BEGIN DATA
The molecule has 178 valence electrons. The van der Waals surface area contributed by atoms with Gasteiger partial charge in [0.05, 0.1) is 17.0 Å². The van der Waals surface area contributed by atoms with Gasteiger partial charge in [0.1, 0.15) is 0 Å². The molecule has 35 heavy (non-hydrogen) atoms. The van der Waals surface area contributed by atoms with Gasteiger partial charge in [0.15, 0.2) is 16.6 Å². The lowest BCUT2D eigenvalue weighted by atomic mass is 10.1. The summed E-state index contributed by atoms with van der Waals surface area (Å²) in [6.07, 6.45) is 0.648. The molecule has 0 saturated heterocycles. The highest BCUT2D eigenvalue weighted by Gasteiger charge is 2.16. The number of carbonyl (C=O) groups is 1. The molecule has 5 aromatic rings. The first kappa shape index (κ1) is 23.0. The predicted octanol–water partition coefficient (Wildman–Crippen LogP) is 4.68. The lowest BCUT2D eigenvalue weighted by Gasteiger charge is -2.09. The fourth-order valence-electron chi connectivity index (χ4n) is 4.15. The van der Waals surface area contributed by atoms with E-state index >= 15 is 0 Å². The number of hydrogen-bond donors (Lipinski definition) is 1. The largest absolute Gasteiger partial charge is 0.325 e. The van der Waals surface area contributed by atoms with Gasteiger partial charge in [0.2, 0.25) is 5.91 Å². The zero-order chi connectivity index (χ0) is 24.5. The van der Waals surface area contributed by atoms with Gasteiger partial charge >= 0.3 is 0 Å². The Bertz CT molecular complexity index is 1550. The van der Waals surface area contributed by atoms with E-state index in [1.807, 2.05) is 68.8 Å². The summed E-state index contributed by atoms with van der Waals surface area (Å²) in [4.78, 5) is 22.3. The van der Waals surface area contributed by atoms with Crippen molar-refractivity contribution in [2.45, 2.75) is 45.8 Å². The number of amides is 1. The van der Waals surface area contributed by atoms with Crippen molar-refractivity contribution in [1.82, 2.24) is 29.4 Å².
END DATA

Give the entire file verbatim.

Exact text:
The molecule has 178 valence electrons. The van der Waals surface area contributed by atoms with Gasteiger partial charge in [0.05, 0.1) is 17.0 Å². The van der Waals surface area contributed by atoms with Gasteiger partial charge in [0.1, 0.15) is 0 Å². The molecule has 35 heavy (non-hydrogen) atoms. The van der Waals surface area contributed by atoms with Gasteiger partial charge in [0.15, 0.2) is 16.6 Å². The lowest BCUT2D eigenvalue weighted by atomic mass is 10.1. The summed E-state index contributed by atoms with van der Waals surface area (Å²) in [6.07, 6.45) is 0.648. The molecule has 0 saturated heterocycles. The highest BCUT2D eigenvalue weighted by Gasteiger charge is 2.16. The number of carbonyl (C=O) groups is 1. The molecule has 5 aromatic rings. The first kappa shape index (κ1) is 23.0. The predicted octanol–water partition coefficient (Wildman–Crippen LogP) is 4.68. The lowest BCUT2D eigenvalue weighted by Gasteiger charge is -2.09. The fourth-order valence-electron chi connectivity index (χ4n) is 4.15. The van der Waals surface area contributed by atoms with E-state index >= 15 is 0 Å². The number of hydrogen-bond donors (Lipinski definition) is 1. The largest absolute Gasteiger partial charge is 0.325 e. The van der Waals surface area contributed by atoms with Gasteiger partial charge in [0.2, 0.25) is 5.91 Å². The zero-order chi connectivity index (χ0) is 24.5. The van der Waals surface area contributed by atoms with Gasteiger partial charge >= 0.3 is 0 Å². The Bertz CT molecular complexity index is 1550. The van der Waals surface area contributed by atoms with E-state index in [1.807, 2.05) is 68.8 Å². The summed E-state index contributed by atoms with van der Waals surface area (Å²) in [4.78, 5) is 22.3. The van der Waals surface area contributed by atoms with Crippen molar-refractivity contribution in [2.45, 2.75) is 45.8 Å². The number of amides is 1. The van der Waals surface area contributed by atoms with Crippen molar-refractivity contribution in [1.82, 2.24) is 29.4 Å².